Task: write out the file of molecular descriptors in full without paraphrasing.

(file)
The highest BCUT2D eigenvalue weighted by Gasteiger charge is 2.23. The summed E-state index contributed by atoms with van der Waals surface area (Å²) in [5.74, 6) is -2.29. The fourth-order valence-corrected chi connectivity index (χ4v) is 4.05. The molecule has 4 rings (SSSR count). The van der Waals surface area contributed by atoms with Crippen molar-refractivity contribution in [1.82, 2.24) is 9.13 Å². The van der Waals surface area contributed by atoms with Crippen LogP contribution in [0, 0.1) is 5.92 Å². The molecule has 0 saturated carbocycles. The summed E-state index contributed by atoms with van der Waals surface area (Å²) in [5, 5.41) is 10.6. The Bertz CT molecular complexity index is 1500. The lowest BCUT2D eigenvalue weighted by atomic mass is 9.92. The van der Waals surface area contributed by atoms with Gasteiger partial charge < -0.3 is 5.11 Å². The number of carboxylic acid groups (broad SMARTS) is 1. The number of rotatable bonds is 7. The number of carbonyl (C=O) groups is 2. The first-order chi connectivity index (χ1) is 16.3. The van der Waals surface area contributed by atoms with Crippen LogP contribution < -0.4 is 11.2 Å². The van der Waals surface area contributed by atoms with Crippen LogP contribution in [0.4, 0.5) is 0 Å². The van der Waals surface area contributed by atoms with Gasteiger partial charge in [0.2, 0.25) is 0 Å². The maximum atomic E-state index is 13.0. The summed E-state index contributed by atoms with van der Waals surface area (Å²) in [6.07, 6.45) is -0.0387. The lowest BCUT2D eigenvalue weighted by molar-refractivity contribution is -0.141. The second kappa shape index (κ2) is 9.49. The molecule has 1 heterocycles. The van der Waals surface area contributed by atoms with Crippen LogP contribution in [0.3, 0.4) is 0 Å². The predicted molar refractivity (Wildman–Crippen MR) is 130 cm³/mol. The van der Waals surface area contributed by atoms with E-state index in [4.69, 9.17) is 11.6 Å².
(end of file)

The highest BCUT2D eigenvalue weighted by Gasteiger charge is 2.23. The summed E-state index contributed by atoms with van der Waals surface area (Å²) in [5.74, 6) is -2.29. The fourth-order valence-corrected chi connectivity index (χ4v) is 4.05. The molecule has 4 rings (SSSR count). The van der Waals surface area contributed by atoms with Crippen molar-refractivity contribution in [1.82, 2.24) is 9.13 Å². The van der Waals surface area contributed by atoms with Crippen LogP contribution in [0, 0.1) is 5.92 Å². The molecule has 0 saturated carbocycles. The summed E-state index contributed by atoms with van der Waals surface area (Å²) in [5, 5.41) is 10.6. The Bertz CT molecular complexity index is 1500. The lowest BCUT2D eigenvalue weighted by atomic mass is 9.92. The van der Waals surface area contributed by atoms with Gasteiger partial charge < -0.3 is 5.11 Å². The number of carboxylic acid groups (broad SMARTS) is 1. The number of rotatable bonds is 7. The number of carbonyl (C=O) groups is 2. The first-order chi connectivity index (χ1) is 16.3. The van der Waals surface area contributed by atoms with Crippen LogP contribution < -0.4 is 11.2 Å². The van der Waals surface area contributed by atoms with Crippen LogP contribution in [0.4, 0.5) is 0 Å². The van der Waals surface area contributed by atoms with Gasteiger partial charge in [0.2, 0.25) is 0 Å². The maximum atomic E-state index is 13.0. The summed E-state index contributed by atoms with van der Waals surface area (Å²) in [6.07, 6.45) is -0.0387. The lowest BCUT2D eigenvalue weighted by molar-refractivity contribution is -0.141. The second kappa shape index (κ2) is 9.49. The molecule has 1 heterocycles. The van der Waals surface area contributed by atoms with Crippen LogP contribution in [0.3, 0.4) is 0 Å². The predicted molar refractivity (Wildman–Crippen MR) is 130 cm³/mol. The van der Waals surface area contributed by atoms with E-state index in [4.69, 9.17) is 11.6 Å².